The Melissa Wood Health app holds over 250 workouts for users to choose from. All media files have clear video and exceptional audio quality. Given the high volume of content, it is critical that there be an organization system users can easily sort through to find and save their favorite workouts.

MWH App Content Library

Content Library

Regularly updating your app's educational and inspirational fitness content can result in a difficult search experience for users searching for particular videos or content they enjoy. Creating an organized content library to house your workouts, meditations, and more keeps existing users engaged while providing a stellar onboarding experience for those who are new to your app. Consider adding in the ability for users to save videos to a favorite’s list so they can easily access the workouts they like best.

Chat Messaging

To elevate the sense of community and accountability users feel within your app’s activity feeds, consider adding chat messaging functionality for them to develop an even greater connection with one another.

Some users prefer to take a more incremental approach when joining a community-minded setting, especially regarding vulnerable, fitness-oriented goals. In-app chat places the power of sharing personal contact details, like a phone number or email, in the user’s hands.

Here are the must-have messaging features to add to your app:

  • Push notifications
  • Emoticons/reactions
  • Media support
  • Link preview
  • Direct & group chat channels
  • Thread replies
  • User presence
  • Flexible permissions
  • Slash commands
  • Typing indicators
  • Message history
  • Private channels
  • Public channels
  • @mentions
  • Silent messages
  • User moderation

Social Integration

Integrating social platform buttons into your fitness app enables users to share their posts, goals, and results with their social networks. This inspirational content serves as free advertising for your app and will encourage viewers to learn more about it.


Gamifying your app will motivate users and encourage them to engage with your app for longer periods. Awarding rewards, badges, and introducing other elements of competition will incentivize users to work toward their goals and look to your app for motivation to continue.

How to Monetize Your Fitness App

Helping your users achieve their health and wellness goals is a rewarding feat in and of itself. Still, if you’d like to monetize your fitness app, we suggest experimenting with one or more of the suggestions below:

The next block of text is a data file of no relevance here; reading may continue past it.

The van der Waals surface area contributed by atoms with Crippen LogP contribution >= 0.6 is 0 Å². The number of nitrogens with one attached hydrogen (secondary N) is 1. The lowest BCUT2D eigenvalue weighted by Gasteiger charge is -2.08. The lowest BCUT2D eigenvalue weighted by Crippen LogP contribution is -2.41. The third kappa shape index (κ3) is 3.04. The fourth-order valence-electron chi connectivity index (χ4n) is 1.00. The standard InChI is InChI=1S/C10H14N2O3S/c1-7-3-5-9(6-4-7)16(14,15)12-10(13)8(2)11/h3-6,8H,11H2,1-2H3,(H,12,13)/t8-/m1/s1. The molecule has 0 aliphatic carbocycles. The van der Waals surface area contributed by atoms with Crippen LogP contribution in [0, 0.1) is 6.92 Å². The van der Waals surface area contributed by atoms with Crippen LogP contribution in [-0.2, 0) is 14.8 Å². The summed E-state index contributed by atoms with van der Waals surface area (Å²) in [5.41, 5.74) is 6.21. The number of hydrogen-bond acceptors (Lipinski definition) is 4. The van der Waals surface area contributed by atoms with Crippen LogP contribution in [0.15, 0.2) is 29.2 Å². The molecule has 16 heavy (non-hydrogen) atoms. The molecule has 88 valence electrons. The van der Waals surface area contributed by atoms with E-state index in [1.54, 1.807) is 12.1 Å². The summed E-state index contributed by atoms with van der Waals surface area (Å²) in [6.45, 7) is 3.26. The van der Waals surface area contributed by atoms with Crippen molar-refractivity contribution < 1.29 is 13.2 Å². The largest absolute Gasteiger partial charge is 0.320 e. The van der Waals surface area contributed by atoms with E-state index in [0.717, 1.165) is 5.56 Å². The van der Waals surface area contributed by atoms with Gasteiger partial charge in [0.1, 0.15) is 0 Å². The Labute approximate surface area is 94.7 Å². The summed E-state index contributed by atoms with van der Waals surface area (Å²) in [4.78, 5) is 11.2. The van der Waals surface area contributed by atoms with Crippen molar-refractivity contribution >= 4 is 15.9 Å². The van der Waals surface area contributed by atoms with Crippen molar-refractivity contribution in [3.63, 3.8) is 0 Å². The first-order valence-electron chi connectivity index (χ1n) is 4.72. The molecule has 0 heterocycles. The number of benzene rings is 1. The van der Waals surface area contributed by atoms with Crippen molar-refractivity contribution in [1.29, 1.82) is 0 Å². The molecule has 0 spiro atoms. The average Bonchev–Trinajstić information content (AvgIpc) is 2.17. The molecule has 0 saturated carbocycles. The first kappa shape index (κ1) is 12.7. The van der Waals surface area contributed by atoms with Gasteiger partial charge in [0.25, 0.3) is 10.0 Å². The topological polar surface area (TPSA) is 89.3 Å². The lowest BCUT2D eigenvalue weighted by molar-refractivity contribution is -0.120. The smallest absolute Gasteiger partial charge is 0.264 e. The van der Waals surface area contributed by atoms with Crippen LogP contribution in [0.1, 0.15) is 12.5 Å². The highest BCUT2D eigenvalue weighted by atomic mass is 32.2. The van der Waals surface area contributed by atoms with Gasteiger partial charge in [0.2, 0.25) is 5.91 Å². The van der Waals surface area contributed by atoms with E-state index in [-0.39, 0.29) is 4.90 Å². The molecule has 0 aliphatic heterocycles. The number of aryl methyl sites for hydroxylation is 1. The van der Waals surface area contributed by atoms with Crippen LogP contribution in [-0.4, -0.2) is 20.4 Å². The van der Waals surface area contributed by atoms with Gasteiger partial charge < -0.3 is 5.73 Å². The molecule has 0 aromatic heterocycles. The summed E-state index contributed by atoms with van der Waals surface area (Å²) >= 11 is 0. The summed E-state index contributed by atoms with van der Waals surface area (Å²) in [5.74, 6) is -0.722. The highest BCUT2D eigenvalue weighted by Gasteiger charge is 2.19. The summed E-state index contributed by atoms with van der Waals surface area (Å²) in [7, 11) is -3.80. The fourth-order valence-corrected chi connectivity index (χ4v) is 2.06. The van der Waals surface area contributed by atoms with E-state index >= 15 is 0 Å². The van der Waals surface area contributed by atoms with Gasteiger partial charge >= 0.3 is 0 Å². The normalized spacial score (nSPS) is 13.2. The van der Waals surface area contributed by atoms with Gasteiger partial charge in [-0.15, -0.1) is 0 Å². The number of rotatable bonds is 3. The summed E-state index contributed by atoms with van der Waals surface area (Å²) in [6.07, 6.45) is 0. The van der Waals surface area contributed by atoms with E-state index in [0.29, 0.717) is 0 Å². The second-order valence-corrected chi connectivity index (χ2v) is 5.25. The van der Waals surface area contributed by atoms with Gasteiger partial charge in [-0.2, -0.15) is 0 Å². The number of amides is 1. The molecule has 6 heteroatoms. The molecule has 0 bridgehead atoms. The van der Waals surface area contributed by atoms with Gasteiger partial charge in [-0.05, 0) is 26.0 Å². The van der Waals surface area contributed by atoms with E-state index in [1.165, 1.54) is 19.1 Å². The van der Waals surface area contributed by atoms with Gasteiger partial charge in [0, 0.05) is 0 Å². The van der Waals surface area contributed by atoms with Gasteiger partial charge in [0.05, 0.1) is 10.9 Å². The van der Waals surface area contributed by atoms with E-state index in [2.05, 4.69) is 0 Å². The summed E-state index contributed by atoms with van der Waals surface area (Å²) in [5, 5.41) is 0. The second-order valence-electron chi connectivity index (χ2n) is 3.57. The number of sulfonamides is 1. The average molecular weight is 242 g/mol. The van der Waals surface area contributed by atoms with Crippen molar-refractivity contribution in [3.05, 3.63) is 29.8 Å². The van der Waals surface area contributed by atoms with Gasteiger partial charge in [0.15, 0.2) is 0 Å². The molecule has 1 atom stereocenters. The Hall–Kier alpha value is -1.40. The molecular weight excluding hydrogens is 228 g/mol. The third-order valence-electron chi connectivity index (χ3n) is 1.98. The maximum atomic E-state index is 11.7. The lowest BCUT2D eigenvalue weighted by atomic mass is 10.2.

Pay-to-Download Model: If you prefer to gate your fitness content for a one-time fee, you can charge a download fee for your app rather than introducing in-app purchases. You can also bake a subscription model into this monetization strategy and charge users monthly or yearly.

In-App Purchases: By incorporating in-app purchases, you can still launch a free fitness app for your users. In-app purchases generate revenue by asking users to purchase advanced features or premium content to achieve a more successful fitness result.

Ads: By partnering with other companies that would like to advertise on your platform, you can generate passive income for your fitness app. When choosing to run ads on your app, you must consider how they impact the overall user experience. Users might become frustrated and leave your app if they are constantly interrupted by ads.

Support Groups: Similar to offering access to premium content and features for a fee, access to in-app support groups can be an invaluable resource to users looking for a heightened sense of accountability while working toward their fitness goals.

Personalized Training/Meal Plan: You already know that users of fitness apps are interested in online tools to improve their health and well-being. Offering personalized training plans or healthy meals catered to special diets can be a valuable add-on to an app subscription.

Map Out Your Fitness App Development Plan

Once you have determined the type of fitness app you’d like to develop, it is time to put a plan in place. Let the four stages below serve as guideposts for your app’s process:

1. The Inception Phase: The first stage of your development process is defining the scope of work. You should collaborate with your design and development team and any other stakeholders to create a project roadmap that accounts for timing, resources, and budget.

2. Technical Documentation & Design: You and your development team should prepare the technical specification of your app during this stage. Be sure to consider the requirements needed to build a prototype of your application, including use cases, features to include, wireframes, and a basic design scheme.

3. Application Development: After your team has mapped out your app and developed a working prototype, it’s time to develop your fitness app for Android and iOS operating systems to reach as wide an audience as possible.

4. Quality Assurance (QA): Before the official launch of your fitness app, you must move through a round of quality assurance to test your app and fix any bugs. Perform your QA on multiple operating systems to ensure the best possible UX for all users, no matter their device.

Develop Your Fitness App Without Breaking a Sweat

There’s a lot to take into consideration when developing a fitness app. You have to decide on what type of app to create, what features to include, and how to create a strong sense of community to help your users achieve their health and wellness goals.

But, after taking in the information above, you should be able to develop your fitness app without breaking a sweat. Remember, offering customizable workout, nutrition, and meditation plans tailored to your users' needs is not enough to keep them engaged and moving towards their goals. You must design your app to serve as an accountability partner for users — one that inspires them to keep going. By being genuine with your intention to motivate users through different features, chances are that your fitness app will stand out from the crowd and succeed.